stacy kenopic photography mentorship
CHAPTER ONE - building a strong unique brand
1. Who are you as an artist, and who do you want to attract? Be honest and specific. For example, my clients know they are getting someone who loves adventure, unposed moments, and will give them a non-traditional experience:
"Hey, I'm Stacy! I wanna capture that real love stuff for you. The perfectly imperfect. How you have to stop yourself from peeing your pants laughing at each other, how he sneaks a booty grabs when no one is looking, the ways they hold you to make you feel safe, the way you light up when they look at you and makes you think “yep, that’s why I love em.” I wanna get the big moments, the loud ones and the quiet ones, the in-betweens, the ones you don’t think anyone else is watching. I don’t want to be a storyteller, I want to be a story listener. Tell me your story, and let’s create something beautiful together."
2. Share only what you want to shoot more of, even if this means you have less content. If you only want to shoot outdoor weddings, don’t post photos of banquet hall weddings because you will attract more of the same. Every time you share something different you throw your brand off track.
3. Post every day. Clients trust brands that are active and consistent. I post once daily either in the morning or night.
4. Instagram is like a scrolling billboard - use it to hook people in. Ask yourself before posting: is this content either a) interesting? b) consistent with my brand? - or both? If not, then think why you are posting it.
5. Use captions to your advantage. Instead of writing “loved shooting these two lovers!!” for the fiftieth time, share what that specific moment felt to you, something interesting about the people you shot, or whatever silly or deep thought you’re thinking about in that moment.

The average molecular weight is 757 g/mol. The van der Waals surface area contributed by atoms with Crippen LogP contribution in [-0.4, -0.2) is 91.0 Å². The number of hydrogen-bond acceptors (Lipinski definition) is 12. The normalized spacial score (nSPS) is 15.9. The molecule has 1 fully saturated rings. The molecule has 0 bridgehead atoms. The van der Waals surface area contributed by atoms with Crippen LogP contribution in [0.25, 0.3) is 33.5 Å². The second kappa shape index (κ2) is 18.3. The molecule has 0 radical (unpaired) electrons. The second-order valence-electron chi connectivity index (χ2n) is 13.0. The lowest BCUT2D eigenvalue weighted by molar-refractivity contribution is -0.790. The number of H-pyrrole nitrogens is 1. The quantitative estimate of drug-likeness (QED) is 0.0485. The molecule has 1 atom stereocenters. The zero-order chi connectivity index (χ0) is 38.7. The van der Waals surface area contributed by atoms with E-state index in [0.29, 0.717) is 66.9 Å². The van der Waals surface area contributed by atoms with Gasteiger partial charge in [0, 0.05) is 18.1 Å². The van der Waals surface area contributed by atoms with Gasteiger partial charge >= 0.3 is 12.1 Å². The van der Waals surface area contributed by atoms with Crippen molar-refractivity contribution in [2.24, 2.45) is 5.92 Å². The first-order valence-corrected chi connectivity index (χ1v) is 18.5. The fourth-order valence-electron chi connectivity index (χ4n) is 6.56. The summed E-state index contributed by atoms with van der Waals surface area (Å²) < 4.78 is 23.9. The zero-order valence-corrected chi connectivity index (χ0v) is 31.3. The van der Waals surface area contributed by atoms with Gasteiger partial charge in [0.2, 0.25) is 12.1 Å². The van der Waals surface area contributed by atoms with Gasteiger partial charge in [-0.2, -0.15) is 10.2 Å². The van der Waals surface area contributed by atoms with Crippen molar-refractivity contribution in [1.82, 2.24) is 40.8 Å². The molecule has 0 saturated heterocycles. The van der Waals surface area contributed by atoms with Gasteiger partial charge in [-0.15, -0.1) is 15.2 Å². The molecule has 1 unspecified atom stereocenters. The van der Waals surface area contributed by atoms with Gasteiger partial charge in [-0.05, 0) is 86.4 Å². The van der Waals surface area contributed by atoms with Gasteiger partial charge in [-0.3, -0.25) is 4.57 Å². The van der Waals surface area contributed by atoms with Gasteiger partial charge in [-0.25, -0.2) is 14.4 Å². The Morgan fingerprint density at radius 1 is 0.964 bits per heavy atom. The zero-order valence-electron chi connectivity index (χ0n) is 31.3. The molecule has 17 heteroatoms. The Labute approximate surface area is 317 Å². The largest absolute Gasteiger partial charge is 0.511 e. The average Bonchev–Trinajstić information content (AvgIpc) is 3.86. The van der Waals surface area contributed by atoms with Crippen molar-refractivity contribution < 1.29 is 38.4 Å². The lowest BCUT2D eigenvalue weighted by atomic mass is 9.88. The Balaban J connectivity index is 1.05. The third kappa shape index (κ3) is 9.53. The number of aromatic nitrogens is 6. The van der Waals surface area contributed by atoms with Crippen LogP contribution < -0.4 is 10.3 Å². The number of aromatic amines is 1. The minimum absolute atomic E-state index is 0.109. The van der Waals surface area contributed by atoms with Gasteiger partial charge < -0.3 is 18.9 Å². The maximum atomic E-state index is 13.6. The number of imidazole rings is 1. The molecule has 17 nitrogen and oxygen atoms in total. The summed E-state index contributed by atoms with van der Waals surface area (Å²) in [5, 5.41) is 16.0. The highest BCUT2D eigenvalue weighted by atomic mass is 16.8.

6. Other tips: respond to every comment, leave genuine comments on posts frequently, tag every vendor, location + related hashtag.
"Your brand is not just your logo - it’s who you are, how you interact with people, and the things you share online."
CHAPTER TWO - RESPONDING TO YOUR DREAM CLIENT
1. Treat every client like your dream client.
2. Have a system with answering an inquiry. Your system should save you time, reveal any potential red flags, and solve common miscommunications.
3. When a client inquires my system looks like this: Inquiry → Response → In-Person Meeting or Skype → Welcome Package → Booking.
4. My response to an inquiry is always this: “Hey X, congratulations on the upcoming wedding - that’s so dang rad! Thank you so much for reaching out and for your kind words about my work. [Insert something personal about the location they are getting married or their story]. I do have availability for [DATE] and would love to meet with you and your fiance for coffee, or skype (if you're not in the city) to learn more about the beautiful wedding you have coming up. I'm available on [date], [date] or [date], anytime. Would one of these days work for you? Here is a link to my wedding packages. If you have any questions in the meantime, I'm happy to answer!” - Talk soon, Stacy
5. You can also: explain your process as a photographer and how it benefits them, ask them specific questions about who they are, or share full galleries to show them their final product. I personally do all of this during the meeting, but you can also do it in the e-mail.
6. My welcome package includes: contract, recommended vendors list, and a guide to planning a wedding timeline with photography in mind.
7. Communicate effectively. This might be hard to hear, but if at any point your client is frustrated or confused it’s because you didn’t communicate well.
8. Have integrity. Do what you say you’re going to do
9. There is no such thing as an awful client, only a photographer who isn’t willing to work hard enough to please the client. If you’re not willing to put in the work it takes to meet someone’s needs, then simply move on.
chapter three - emotional and artistic storytelling